The Harry S. Truman Building, headquarters for the State Department, is seen in Washington. (Scott Applewhite/AP) (J. Scott Applewhite)
Columnist

Staff members at the U.S. Embassy in Baghdad were without emergency pain medication for more than a year as the State Department blamed a contractor and both tangled with Iraqi bureaucracy.

Then, for reasons unknown, U.S. and company officials dropped the issue.

Paramedics assigned to the embassy “do not possess the medications needed to render aid to severely injured personnel,” according to a report by the department’s Office of Inspector General (OIG). “Specifically, the medications required but not available are Ketamine, Diazepam, Midazolam, Morphine, and Oxycodone.”

State’s Bureau of Diplomatic Security (DS) blamed Triple Canopy, a private firm hired to provide “protective movement security services,” including paramedics, in Baghdad. The firm has a five-year $812 million contract that began Oct. 12, 2016.

The bureau “takes the position that it is primarily Triple Canopy’s contractual responsibility to obtain the medications,” according to the inspector general’s report.

Yet, the department’s Foreign Affairs Handbook, says “ ‘where necessary [State] will facilitate importation of medication,’ ” the inspector general noted. “OIG concludes that this is a circumstance in which such facilitation is ‘necessary.’ ”

Complicating the situation are Iraqi government regulations that do not allow private companies to bring certain medicine into the country.

After reading the OIG’s draft report, bureau officials agreed with its recommendation to facilitate acquisition of the medication. They said they would use the department’s diplomatic pouch services to ship the drugs to Baghdad and expected the first shipment to arrive in July. But when the report was issued this month, OIG said it was awaiting documentation that the medicine was indeed there.

Asked if the medication is now fully stocked, a State Department statement said “Embassy Baghdad’s response teams are prepared to support the immediate medical needs of the Mission.” Pressed to be more specific about the availability of the medicine, a second statement was a bigger dodge: “The Department of State does not comment on ongoing operational issues potentially regarding the safety and security of personnel.”

The inspector general said that as of June 20, it had been 14 months since the drugs were approved by the department’s Office of Operational Medicine.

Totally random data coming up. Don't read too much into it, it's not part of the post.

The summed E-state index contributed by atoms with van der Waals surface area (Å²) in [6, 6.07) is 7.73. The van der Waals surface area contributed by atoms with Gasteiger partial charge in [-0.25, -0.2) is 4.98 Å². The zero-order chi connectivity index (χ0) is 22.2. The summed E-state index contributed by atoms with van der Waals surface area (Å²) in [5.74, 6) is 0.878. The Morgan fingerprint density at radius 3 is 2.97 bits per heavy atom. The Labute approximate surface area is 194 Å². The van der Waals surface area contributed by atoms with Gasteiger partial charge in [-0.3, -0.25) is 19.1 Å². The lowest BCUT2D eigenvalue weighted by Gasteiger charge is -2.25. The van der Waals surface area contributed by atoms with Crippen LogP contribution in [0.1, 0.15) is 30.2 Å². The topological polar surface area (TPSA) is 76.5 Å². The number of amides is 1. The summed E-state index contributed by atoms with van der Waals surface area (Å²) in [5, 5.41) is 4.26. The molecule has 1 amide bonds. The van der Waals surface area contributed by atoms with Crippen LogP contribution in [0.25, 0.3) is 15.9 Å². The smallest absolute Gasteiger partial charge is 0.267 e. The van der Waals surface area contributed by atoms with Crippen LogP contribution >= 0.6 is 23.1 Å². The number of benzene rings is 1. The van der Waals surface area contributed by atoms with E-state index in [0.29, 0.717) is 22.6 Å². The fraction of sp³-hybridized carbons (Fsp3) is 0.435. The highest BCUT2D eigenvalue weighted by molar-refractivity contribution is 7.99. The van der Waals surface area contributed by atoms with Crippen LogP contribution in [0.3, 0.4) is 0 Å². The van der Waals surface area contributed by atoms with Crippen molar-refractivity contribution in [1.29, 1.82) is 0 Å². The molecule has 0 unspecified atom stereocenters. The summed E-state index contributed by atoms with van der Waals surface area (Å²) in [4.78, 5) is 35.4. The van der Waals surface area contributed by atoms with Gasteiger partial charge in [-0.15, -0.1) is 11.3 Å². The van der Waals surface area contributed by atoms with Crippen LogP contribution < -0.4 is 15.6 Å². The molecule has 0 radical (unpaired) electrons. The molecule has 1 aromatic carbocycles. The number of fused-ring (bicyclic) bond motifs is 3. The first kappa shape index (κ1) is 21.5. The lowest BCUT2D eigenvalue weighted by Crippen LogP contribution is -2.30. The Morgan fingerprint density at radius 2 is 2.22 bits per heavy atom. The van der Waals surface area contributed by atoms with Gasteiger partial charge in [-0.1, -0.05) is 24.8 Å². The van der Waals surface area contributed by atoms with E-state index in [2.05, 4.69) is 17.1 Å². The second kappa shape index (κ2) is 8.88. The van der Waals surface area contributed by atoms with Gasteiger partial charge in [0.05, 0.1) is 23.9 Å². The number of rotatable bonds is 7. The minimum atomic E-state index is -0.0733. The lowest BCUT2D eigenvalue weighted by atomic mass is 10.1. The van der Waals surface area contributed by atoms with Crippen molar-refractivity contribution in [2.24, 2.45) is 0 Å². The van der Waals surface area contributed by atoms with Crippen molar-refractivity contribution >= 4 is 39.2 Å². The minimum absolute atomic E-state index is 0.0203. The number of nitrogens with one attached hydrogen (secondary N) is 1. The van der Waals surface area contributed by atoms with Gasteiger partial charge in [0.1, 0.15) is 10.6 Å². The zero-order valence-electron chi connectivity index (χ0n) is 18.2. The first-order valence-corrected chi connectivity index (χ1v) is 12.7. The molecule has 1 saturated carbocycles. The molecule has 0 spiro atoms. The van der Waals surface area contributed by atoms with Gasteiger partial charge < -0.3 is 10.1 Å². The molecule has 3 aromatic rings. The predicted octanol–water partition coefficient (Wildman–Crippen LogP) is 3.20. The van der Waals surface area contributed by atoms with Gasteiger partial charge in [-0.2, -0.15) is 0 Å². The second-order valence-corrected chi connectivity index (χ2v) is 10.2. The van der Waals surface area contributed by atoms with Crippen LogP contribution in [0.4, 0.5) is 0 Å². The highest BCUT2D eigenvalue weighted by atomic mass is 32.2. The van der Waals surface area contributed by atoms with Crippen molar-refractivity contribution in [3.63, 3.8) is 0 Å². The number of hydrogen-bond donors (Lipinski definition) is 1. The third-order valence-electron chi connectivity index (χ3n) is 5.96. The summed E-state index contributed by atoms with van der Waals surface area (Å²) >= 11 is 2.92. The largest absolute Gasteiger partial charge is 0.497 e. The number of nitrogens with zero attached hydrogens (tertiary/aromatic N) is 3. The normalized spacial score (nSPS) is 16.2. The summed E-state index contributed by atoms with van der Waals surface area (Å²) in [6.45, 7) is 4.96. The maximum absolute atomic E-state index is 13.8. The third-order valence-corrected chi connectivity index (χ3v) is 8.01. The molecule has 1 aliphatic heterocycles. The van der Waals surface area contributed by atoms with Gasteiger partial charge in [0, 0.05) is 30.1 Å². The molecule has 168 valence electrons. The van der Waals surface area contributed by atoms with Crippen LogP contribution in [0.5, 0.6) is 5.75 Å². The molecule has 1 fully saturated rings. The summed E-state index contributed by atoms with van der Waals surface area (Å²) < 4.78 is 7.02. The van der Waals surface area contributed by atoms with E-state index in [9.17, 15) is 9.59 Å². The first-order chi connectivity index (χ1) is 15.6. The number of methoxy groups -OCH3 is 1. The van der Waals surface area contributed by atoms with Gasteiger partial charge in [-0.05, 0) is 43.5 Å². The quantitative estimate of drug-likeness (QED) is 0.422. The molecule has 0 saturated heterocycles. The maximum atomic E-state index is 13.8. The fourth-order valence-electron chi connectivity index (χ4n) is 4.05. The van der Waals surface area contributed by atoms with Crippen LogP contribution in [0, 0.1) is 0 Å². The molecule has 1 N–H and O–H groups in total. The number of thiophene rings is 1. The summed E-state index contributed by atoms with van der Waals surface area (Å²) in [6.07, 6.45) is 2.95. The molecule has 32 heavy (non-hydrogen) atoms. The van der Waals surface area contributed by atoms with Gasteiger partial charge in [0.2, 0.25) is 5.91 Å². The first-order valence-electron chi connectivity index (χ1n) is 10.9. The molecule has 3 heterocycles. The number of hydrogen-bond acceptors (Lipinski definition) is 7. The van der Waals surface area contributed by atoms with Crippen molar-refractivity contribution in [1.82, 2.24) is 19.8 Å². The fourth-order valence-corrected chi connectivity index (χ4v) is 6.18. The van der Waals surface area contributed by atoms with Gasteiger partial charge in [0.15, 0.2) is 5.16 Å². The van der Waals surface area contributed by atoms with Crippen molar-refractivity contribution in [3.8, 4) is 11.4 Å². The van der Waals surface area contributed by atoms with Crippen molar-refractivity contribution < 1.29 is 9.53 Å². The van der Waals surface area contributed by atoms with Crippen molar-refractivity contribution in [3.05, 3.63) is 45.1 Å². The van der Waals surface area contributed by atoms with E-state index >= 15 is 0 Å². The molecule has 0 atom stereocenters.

Problems getting the medication from approval level to ground level were discovered during a larger OIG audit of the contract. Called a “management assistant report,” the OIG issued it “to provide early communication about a deficiency.”

Contributing to that deficiency was a lack of urgency.

Email traffic indicated Triple Canopy and State tried to get permission to import the medication between June and October last year. After that, the issued apparently was forgotten.

“Neither DS nor Triple Canopy has records later than October 2017 showing additional efforts to obtain the Government of Iraq’s approval to import the controlled medications,” the OIG report said.

Company representatives did not respond to a request for comment.

A bold face heading in the report is declarative: “DS Has Not Facilitated the Importation of Necessary Medications.”

The inspector general wanted to know what Bureau of Diplomatic Security officials did to assist Triple Canopy’s drug importation efforts. OIG reported that bureau officials said “that, beyond the diplomatic note in October 2017, DS has not pursued the matter further or attempted to negotiate with the Government of Iraq. Instead, DS officials added that they have been focusing on addressing Triple Canopy’s overall inability to secure adequate levels of staff. … DS officials reiterated that it is Triple Canopy’s responsibility to obtain the medications.”

Blame-shifting.

That’s not good enough for severely injured Americans serving in dangerous posts abroad.